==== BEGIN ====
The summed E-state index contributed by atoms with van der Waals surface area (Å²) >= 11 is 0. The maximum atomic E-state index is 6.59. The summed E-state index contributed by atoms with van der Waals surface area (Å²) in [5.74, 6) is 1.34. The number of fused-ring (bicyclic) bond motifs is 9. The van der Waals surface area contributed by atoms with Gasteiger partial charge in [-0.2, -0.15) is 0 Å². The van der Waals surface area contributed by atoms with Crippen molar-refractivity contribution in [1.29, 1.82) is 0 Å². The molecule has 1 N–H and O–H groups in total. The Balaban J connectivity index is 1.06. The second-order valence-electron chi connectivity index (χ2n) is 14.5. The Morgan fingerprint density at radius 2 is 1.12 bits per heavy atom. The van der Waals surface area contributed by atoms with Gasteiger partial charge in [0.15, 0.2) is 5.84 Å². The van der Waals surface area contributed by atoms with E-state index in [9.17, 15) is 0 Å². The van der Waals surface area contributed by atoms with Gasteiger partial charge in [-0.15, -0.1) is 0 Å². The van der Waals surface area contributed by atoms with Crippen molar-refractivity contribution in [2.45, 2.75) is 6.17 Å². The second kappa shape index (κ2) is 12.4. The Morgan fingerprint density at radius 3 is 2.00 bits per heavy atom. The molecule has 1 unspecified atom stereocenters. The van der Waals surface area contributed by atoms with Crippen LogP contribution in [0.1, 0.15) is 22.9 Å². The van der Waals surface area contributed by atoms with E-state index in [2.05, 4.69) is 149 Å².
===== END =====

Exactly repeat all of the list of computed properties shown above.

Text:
The summed E-state index contributed by atoms with van der Waals surface area (Å²) >= 11 is 0. The maximum atomic E-state index is 6.59. The summed E-state index contributed by atoms with van der Waals surface area (Å²) in [5.74, 6) is 1.34. The number of fused-ring (bicyclic) bond motifs is 9. The van der Waals surface area contributed by atoms with Gasteiger partial charge in [-0.2, -0.15) is 0 Å². The van der Waals surface area contributed by atoms with Crippen molar-refractivity contribution in [1.29, 1.82) is 0 Å². The molecule has 1 N–H and O–H groups in total. The Balaban J connectivity index is 1.06. The second-order valence-electron chi connectivity index (χ2n) is 14.5. The Morgan fingerprint density at radius 2 is 1.12 bits per heavy atom. The van der Waals surface area contributed by atoms with Gasteiger partial charge in [0.15, 0.2) is 5.84 Å². The van der Waals surface area contributed by atoms with E-state index in [9.17, 15) is 0 Å². The van der Waals surface area contributed by atoms with Gasteiger partial charge in [-0.15, -0.1) is 0 Å². The van der Waals surface area contributed by atoms with Crippen molar-refractivity contribution in [2.45, 2.75) is 6.17 Å². The second kappa shape index (κ2) is 12.4. The Morgan fingerprint density at radius 3 is 2.00 bits per heavy atom. The molecule has 1 unspecified atom stereocenters. The van der Waals surface area contributed by atoms with Crippen LogP contribution in [0.1, 0.15) is 22.9 Å². The van der Waals surface area contributed by atoms with E-state index in [2.05, 4.69) is 149 Å².